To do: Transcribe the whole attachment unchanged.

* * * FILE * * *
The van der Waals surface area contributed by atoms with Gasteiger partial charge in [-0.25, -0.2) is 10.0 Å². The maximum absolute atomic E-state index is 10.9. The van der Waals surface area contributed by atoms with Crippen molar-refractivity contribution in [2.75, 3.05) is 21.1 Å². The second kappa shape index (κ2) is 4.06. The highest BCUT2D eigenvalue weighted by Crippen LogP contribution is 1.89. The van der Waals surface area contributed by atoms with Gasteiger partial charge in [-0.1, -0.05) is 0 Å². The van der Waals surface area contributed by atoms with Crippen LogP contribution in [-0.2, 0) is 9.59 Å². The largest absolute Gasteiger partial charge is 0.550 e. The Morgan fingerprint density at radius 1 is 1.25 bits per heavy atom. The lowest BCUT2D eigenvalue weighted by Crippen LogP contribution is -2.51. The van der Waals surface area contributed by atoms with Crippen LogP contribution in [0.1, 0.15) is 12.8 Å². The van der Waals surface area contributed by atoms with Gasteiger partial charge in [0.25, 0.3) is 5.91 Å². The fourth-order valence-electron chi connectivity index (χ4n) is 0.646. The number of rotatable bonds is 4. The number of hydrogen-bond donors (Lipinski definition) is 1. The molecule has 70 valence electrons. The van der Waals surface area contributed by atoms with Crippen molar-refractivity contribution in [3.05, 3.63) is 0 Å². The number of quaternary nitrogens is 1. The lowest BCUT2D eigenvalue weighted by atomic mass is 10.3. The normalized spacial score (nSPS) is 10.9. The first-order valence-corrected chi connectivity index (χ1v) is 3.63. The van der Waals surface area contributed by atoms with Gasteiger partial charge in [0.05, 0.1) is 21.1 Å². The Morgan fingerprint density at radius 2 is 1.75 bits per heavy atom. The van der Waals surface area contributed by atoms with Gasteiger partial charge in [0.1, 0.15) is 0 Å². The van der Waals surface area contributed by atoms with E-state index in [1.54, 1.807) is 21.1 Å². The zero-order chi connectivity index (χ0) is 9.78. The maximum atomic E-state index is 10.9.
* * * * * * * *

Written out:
The van der Waals surface area contributed by atoms with Gasteiger partial charge in [-0.25, -0.2) is 10.0 Å². The maximum absolute atomic E-state index is 10.9. The van der Waals surface area contributed by atoms with Crippen molar-refractivity contribution in [2.75, 3.05) is 21.1 Å². The second kappa shape index (κ2) is 4.06. The highest BCUT2D eigenvalue weighted by Crippen LogP contribution is 1.89. The van der Waals surface area contributed by atoms with Gasteiger partial charge in [-0.1, -0.05) is 0 Å². The van der Waals surface area contributed by atoms with Crippen LogP contribution in [-0.2, 0) is 9.59 Å². The largest absolute Gasteiger partial charge is 0.550 e. The Morgan fingerprint density at radius 1 is 1.25 bits per heavy atom. The lowest BCUT2D eigenvalue weighted by Crippen LogP contribution is -2.51. The van der Waals surface area contributed by atoms with Crippen LogP contribution in [0.1, 0.15) is 12.8 Å². The van der Waals surface area contributed by atoms with Gasteiger partial charge in [0.25, 0.3) is 5.91 Å². The fourth-order valence-electron chi connectivity index (χ4n) is 0.646. The number of rotatable bonds is 4. The number of hydrogen-bond donors (Lipinski definition) is 1. The molecule has 70 valence electrons. The van der Waals surface area contributed by atoms with Crippen molar-refractivity contribution in [3.05, 3.63) is 0 Å². The number of quaternary nitrogens is 1. The lowest BCUT2D eigenvalue weighted by atomic mass is 10.3. The normalized spacial score (nSPS) is 10.9. The first-order valence-corrected chi connectivity index (χ1v) is 3.63. The van der Waals surface area contributed by atoms with Gasteiger partial charge in [0.05, 0.1) is 21.1 Å². The Morgan fingerprint density at radius 2 is 1.75 bits per heavy atom. The van der Waals surface area contributed by atoms with Gasteiger partial charge in [0.1, 0.15) is 0 Å². The van der Waals surface area contributed by atoms with E-state index in [1.54, 1.807) is 21.1 Å². The zero-order chi connectivity index (χ0) is 9.78. The maximum atomic E-state index is 10.9.